<InternalsVisibleTo Include="YourTestAssemblyName" />
    <InternalsVisibleTo Include="DynamicProxyGenAssembly2" />

The InternalVisibleTo tag is self-explanatory, but why do we need to specify it for DynamicProxyGenAssembly2? Because runtime-generated mocked classes, which are proxies, cannot be put in an already loaded assembly. For this reason, they are all added to the DynamicProxyGenAssembly2, which is a temporary assembly.

Now that we have made these changes, we can access internal methods from the test assembly simply using the dot notation.

So far, we have covered only concrete methods verification, but how about the abstract/interface methods?

How to Verify Abstract/Interface Methods?

Abstract and interface methods are overridable by definition, so we do not have to worry about the virtual modifier. Let’s create an interface:

public interface IDependency
    void DepInterfacePublicMethod();

And a class that depends on it:

public class MyClass
    private IDependency _idep;

    public MyClass(IDependency idep)
        _idep = idep;

    public void CallingInterfaceDependencyPublicMethod() 

If we want to test if we’ve called the mocked interface method, we can mock the dependency directly:

var depMock = new Mock<IDependency>();
var myClass = new MyClass(depMock.Object);


depMock.Verify(d => d.DepInterfacePublicMethod());

Let’s try with an abstract class as well:

public abstract class AbstractDependency {
    abstract public void DepAbstractPublicMethod();

And another version of MyClass that accepts an AbstractDependency in its constructor:

public class MyClass 
    private AbstractDependency _abstractDep;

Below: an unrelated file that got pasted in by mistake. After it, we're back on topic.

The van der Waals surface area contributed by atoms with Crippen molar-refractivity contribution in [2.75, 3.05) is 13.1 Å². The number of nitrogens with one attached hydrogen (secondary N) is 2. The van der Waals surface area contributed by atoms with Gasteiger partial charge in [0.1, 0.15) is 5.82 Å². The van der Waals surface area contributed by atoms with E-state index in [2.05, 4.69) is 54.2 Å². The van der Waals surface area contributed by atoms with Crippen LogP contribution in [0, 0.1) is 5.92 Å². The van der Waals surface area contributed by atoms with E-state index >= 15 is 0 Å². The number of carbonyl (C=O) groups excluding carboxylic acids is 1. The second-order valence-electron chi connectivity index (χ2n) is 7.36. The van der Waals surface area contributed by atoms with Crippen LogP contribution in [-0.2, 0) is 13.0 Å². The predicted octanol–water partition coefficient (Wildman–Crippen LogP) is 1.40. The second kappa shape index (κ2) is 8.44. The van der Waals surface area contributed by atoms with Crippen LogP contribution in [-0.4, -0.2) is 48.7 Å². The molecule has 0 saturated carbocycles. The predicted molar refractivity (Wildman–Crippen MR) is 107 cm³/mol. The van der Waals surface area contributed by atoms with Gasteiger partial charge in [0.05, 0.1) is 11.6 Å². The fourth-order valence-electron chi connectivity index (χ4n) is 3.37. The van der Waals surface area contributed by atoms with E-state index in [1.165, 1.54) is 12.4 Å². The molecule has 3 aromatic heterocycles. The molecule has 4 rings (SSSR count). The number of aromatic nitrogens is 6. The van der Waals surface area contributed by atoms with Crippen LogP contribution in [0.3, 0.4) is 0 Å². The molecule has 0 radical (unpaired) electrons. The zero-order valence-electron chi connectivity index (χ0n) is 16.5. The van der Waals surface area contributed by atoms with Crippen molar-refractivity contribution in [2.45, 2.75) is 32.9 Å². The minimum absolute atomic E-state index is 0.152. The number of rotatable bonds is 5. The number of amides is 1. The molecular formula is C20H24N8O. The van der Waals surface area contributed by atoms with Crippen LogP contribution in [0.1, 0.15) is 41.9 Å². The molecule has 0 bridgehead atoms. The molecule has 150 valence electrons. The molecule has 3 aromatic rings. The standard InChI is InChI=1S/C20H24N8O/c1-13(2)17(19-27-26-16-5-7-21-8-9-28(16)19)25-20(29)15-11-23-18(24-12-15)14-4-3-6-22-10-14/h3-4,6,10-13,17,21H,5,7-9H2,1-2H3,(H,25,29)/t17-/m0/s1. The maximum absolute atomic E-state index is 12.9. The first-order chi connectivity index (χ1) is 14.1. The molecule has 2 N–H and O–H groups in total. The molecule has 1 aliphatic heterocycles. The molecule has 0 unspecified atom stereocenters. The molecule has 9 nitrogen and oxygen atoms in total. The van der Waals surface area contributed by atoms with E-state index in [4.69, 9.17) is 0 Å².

public MyClass(AbstractDependency abstractDep) 
        _abstractDep = abstractDep; 

    public void CallingAbstractDependencyPublicMethod() 

Here is how we can test if we have called DepAbstractPublicMethod():

var depMock = new Mock<AbstractDependency>();
var myClass = new MyClass(depMock.Object);


depMock.Verify(d => d.DepAbstractPublicMethod());

The ability of Moq to mock an interface or an abstract class turns out to be very useful in this case. Especially during unit testing, injecting abstract dependencies allows us to easily integrate the verification APIs.

If the method you’re mocking is asynchronous by nature, check out Mock Asynchronous Methods Using Moq in C# article.

Let’s sum it all up.


Verification APIs are very flexible but we may need to do some extra work to verify protected or internal methods. We should never forget that verifying a non-public method is still very risky because the implementation could change in the future.

Instead, it’s better to verify that public methods of our dependencies are called correctly during the test flow. This is typically safer because only a major release can affect the public interfaces it exposes.